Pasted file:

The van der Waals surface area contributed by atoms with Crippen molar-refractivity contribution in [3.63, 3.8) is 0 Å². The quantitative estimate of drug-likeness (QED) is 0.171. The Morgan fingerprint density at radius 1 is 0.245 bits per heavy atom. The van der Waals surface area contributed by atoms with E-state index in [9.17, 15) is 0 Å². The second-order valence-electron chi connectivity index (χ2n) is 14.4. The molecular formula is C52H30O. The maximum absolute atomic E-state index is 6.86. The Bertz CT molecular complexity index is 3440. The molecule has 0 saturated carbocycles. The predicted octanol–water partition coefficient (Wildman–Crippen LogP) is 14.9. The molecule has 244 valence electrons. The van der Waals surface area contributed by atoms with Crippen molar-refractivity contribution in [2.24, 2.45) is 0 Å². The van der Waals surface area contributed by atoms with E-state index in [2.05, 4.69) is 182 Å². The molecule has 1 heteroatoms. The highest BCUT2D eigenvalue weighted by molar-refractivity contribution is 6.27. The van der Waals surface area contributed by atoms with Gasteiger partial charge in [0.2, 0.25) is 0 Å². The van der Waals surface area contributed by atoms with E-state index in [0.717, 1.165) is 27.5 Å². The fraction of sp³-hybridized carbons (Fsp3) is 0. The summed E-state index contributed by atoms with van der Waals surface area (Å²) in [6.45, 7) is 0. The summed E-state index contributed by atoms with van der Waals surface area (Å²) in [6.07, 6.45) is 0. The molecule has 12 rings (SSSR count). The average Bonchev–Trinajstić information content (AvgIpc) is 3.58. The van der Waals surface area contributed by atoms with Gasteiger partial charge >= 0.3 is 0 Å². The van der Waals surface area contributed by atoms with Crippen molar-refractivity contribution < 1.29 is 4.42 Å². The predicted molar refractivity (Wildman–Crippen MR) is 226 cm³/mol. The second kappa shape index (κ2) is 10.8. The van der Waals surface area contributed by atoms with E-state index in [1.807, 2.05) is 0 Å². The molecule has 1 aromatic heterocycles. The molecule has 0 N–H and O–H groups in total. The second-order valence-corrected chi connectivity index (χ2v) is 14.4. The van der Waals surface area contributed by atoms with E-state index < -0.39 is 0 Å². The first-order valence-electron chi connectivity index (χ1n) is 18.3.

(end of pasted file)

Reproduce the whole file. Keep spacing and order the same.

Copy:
The van der Waals surface area contributed by atoms with Crippen molar-refractivity contribution in [3.63, 3.8) is 0 Å². The quantitative estimate of drug-likeness (QED) is 0.171. The Morgan fingerprint density at radius 1 is 0.245 bits per heavy atom. The van der Waals surface area contributed by atoms with E-state index in [9.17, 15) is 0 Å². The second-order valence-electron chi connectivity index (χ2n) is 14.4. The molecular formula is C52H30O. The maximum absolute atomic E-state index is 6.86. The Bertz CT molecular complexity index is 3440. The molecule has 0 saturated carbocycles. The predicted octanol–water partition coefficient (Wildman–Crippen LogP) is 14.9. The molecule has 244 valence electrons. The van der Waals surface area contributed by atoms with Crippen molar-refractivity contribution in [2.24, 2.45) is 0 Å². The van der Waals surface area contributed by atoms with E-state index in [2.05, 4.69) is 182 Å². The molecule has 1 heteroatoms. The highest BCUT2D eigenvalue weighted by molar-refractivity contribution is 6.27. The van der Waals surface area contributed by atoms with Gasteiger partial charge in [0.2, 0.25) is 0 Å². The van der Waals surface area contributed by atoms with E-state index in [0.717, 1.165) is 27.5 Å². The fraction of sp³-hybridized carbons (Fsp3) is 0. The summed E-state index contributed by atoms with van der Waals surface area (Å²) in [6.45, 7) is 0. The summed E-state index contributed by atoms with van der Waals surface area (Å²) in [6.07, 6.45) is 0. The molecule has 12 rings (SSSR count). The average Bonchev–Trinajstić information content (AvgIpc) is 3.58. The van der Waals surface area contributed by atoms with Gasteiger partial charge >= 0.3 is 0 Å². The van der Waals surface area contributed by atoms with Crippen molar-refractivity contribution < 1.29 is 4.42 Å². The predicted molar refractivity (Wildman–Crippen MR) is 226 cm³/mol. The second kappa shape index (κ2) is 10.8. The van der Waals surface area contributed by atoms with E-state index in [1.807, 2.05) is 0 Å². The molecule has 1 aromatic heterocycles. The molecule has 0 N–H and O–H groups in total. The second-order valence-corrected chi connectivity index (χ2v) is 14.4. The van der Waals surface area contributed by atoms with E-state index < -0.39 is 0 Å². The first-order valence-electron chi connectivity index (χ1n) is 18.3.